Getting realistic with your [writing] goals…

So guys,

The end of the week always brings a sense of reflection for me, I think about the decisions and choices I have made, where I think I could have done things differently, if not better. I think about the progress I made towards my goals in life, whether that be the food choices I made or the opportunities I took to reach the next stage in my life.

But there is one thing I learnt from thinking back over this week.

A week filled with endless opportunities that came the wrong way or at the wrong time. Interviews and trial days that were for jobs I didn’t want. Conversations I was dreading. Decisions I should have made. Decisions I regret making.

Sometimes you just have to be a little more realistic.

I have been one for big dreams. Always have been.

Going to get straight A’s: Failed my second from last assignment.

Going to get that book published: the books still sitting as a half completed first draft somewhere in my hard-drive, hidden behind every piece I’ve worked on since then.

Going to get that big internship: One of my closest friends got it instead, without even telling me she applied.

Going to get that PhD Studentship: Didn’t even get an interview because they didn’t have the specialists to supervise my ‘unique’ project.

Life can be a dream if you want it to be.

Or it can it can be a nightmare.

But on reflection I know that some of the goals I have set myself, I most likely wont complete. I don’t mean the life goals, twenty-two is way too young to be dismissing those dreams. But I mean for the goals that I have for the here and now; the get a book published by the end of July, submit that short story in nine days when you haven’t even reached the half way point, read all the books. Some of the goals don’t fit in with the schedule my life is taking me.

I’m not going to stop writing. You’d have to kill me for that to happen.


But it is time to re-evaluate.

Re-evaluate what I want to accomplish over the next few months.

Over the next year.

Over the next five years.

Over the next few days.


I am at one of those points in your life where you think every decision you make will send your life crashing through the ground. That everyone will judge you for not taking the first job you are offered, even though they don’t know it was for pounding the pavement doing door to door sales rather than the human resources position they advertised. That putting deadlines on yourself that are more cruel than constructive. That promising yourself next time you will be better, even though you know you gave it all the last time.

So how can you get better for next time?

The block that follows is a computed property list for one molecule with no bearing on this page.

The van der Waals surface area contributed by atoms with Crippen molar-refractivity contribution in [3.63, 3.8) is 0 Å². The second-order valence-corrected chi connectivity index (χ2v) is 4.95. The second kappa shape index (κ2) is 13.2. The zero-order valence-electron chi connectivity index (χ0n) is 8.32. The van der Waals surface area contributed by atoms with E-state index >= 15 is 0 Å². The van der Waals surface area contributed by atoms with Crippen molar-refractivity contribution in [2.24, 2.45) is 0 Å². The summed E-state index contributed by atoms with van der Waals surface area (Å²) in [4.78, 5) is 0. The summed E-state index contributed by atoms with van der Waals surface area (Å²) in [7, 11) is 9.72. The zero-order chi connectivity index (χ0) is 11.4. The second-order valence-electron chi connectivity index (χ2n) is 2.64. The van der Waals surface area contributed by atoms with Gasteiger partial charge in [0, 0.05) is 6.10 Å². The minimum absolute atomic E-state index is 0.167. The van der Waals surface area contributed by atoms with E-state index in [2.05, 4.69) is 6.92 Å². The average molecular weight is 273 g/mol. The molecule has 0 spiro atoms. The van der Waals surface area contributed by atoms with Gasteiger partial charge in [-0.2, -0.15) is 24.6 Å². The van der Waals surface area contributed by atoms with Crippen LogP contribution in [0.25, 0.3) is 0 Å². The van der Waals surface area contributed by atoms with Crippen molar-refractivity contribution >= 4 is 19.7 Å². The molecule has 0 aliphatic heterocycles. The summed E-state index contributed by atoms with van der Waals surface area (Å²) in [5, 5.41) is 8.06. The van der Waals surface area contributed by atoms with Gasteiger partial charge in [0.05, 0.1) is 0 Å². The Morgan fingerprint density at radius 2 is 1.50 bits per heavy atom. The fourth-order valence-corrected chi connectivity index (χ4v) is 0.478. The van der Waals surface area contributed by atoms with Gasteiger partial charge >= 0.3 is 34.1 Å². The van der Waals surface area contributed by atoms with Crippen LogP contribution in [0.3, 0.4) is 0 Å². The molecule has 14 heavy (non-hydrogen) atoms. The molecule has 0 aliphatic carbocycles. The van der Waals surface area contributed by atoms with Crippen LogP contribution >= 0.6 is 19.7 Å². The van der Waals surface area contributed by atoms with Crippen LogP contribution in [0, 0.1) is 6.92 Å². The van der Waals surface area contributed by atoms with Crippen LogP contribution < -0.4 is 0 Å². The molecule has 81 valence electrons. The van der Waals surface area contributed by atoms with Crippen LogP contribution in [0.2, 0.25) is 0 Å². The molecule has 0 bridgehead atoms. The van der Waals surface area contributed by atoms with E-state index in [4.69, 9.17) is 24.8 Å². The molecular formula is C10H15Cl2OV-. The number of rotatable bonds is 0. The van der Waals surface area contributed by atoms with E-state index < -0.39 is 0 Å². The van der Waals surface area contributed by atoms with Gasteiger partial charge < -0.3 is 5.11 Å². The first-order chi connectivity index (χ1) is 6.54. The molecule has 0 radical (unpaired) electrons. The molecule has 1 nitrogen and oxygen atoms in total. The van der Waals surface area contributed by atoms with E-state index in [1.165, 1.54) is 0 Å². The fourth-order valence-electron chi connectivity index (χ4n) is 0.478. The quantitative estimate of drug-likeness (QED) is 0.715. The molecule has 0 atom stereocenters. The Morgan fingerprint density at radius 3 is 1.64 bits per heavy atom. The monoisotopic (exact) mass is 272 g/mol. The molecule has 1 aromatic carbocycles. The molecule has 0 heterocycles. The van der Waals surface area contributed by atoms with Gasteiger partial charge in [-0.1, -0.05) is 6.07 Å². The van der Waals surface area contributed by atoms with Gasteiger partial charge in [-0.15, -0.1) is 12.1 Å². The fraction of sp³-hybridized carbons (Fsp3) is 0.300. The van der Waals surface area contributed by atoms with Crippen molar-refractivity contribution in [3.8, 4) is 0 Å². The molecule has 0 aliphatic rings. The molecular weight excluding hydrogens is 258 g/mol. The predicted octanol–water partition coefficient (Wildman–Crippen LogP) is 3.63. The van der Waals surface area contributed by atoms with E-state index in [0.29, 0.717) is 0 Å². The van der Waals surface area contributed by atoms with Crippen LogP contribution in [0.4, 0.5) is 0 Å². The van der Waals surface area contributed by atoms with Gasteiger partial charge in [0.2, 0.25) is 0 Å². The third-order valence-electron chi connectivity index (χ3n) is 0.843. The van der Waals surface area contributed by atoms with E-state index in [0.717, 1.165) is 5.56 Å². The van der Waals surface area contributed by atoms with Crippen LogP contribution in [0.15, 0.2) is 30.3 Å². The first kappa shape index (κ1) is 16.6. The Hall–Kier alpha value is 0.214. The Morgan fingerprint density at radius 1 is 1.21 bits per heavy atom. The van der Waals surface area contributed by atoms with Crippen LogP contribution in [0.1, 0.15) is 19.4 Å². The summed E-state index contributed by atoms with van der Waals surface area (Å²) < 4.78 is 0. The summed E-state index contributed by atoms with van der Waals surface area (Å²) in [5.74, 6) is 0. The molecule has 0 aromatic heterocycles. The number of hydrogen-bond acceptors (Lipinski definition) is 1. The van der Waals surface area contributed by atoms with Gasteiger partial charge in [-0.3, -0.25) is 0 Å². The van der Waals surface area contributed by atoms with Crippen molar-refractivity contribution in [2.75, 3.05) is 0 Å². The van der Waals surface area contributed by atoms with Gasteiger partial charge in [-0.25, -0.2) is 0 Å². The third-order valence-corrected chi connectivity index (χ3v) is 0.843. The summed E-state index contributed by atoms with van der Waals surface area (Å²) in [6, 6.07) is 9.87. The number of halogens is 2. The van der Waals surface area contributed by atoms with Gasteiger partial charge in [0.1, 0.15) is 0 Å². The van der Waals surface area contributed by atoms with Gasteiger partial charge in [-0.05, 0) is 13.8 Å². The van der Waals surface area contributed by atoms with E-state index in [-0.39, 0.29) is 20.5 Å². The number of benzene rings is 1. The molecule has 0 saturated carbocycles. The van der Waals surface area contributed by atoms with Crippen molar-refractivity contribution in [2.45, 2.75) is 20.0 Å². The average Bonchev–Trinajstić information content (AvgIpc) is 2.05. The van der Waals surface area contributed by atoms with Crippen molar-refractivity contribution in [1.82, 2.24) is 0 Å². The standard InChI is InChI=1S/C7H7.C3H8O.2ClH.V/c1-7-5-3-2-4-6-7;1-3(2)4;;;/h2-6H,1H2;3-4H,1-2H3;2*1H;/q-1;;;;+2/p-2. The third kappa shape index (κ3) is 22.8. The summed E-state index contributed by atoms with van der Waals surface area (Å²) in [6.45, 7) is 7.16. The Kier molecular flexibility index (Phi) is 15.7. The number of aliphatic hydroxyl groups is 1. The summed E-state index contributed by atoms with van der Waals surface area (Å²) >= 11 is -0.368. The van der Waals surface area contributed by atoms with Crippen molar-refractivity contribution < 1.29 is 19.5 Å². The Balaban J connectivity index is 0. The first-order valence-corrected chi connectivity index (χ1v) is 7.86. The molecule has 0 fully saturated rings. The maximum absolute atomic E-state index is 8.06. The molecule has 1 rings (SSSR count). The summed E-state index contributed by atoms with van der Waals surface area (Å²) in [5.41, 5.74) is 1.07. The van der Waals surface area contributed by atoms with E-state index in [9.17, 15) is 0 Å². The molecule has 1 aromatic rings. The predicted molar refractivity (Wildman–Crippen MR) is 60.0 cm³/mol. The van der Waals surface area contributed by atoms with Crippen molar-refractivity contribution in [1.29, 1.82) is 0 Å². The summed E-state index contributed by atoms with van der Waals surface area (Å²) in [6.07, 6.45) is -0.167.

This is turning into more of a rant about life, rather than just about writing. But writing is something that has always grounded me. Something I turn to, to escape from the stresses of the rest of my life. But when I place a deadline on my escape, it begins to constrict. A tourniquet.

When I sit awake at night thinking that my sleep doesn’t matter because I need to get this done. Or that done. Everything must be done today. Because if I don’t get it done today then I fail.

If I don’t submit that short story; I fail at being a writer.

If I don’t get that review up; I fail at being a blogger.

If I don’t hit my monthly reading goal; I fail at being reader.

If I don’t get that studentship; I fail at being a student.

If I don’t get the high paid job promised to the students as they embark on their biggest life choices so far; then I fail at being a graduate.

But then I stop.

I formulate the plans in my head.

See the timescale I have set myself.

For myself.

I see all of the things you are meant to do in life. I see them crammed so close together than you cant discern one from another. That publishing that book has merged with finding your own home. That reaching that saving goal has blurred with hitting so many followers. That life has blurred into a checklist.

But then I grab the end and I stretch. I turn days into weeks. Weeks into months. Months into years. I give myself the time I need to breath. I fill my lungs with the air I’ve needed for so long that they burn. My mind stops racing for the next thing I must get done and looks at the things I haven’t done because they don’t meet the next goal.

All the other opportunities I haven’t taken. Because they didn’t meet my first life plan.

As I am writing this, I am flicking through a notepad. It only a small scruffy thing that always found its way into my bag. Filled with scrawls. Sketches. Doodles. Ripped pages and cracked spine. Almost every story idea I have had has found it’s way into these pages. And yet I hardly ever look.


Because they didn’t fit into a submission I wanted to get done.

But they could fit into one in a year. In two years. They may never. But I may create the demand for one. Endless possibilities laying beneath my fingertips.

So now it is time to write for me.

Not to a deadline that I have set myself for no other reason than to set one. So I miss the opportunity to be published in an anthology because I couldn’t find the story I wanted to write for it? So I take an extra year or two before any novel is near publication?

I write because I love to write. To create. To be another character for a book, a chapter, a page, a line. For now, my life doesn’t depend on me pumping out two best-sellers a year. It doesn’t depend on me earning a fandom. It doesn’t even depend on the money writing ‘can’ make.

But it does depend on my being able to function. On me being able to see what I actually want to do next. On being able to see a logical timeline rather than expecting everything to be perfect here, now.

Thinking back over this week I realise. I lost my grounding. Quite a while ago by the look of it. By the feel of it. But it’s time to get it back.

And I’m going to start with my little book.


Helen x


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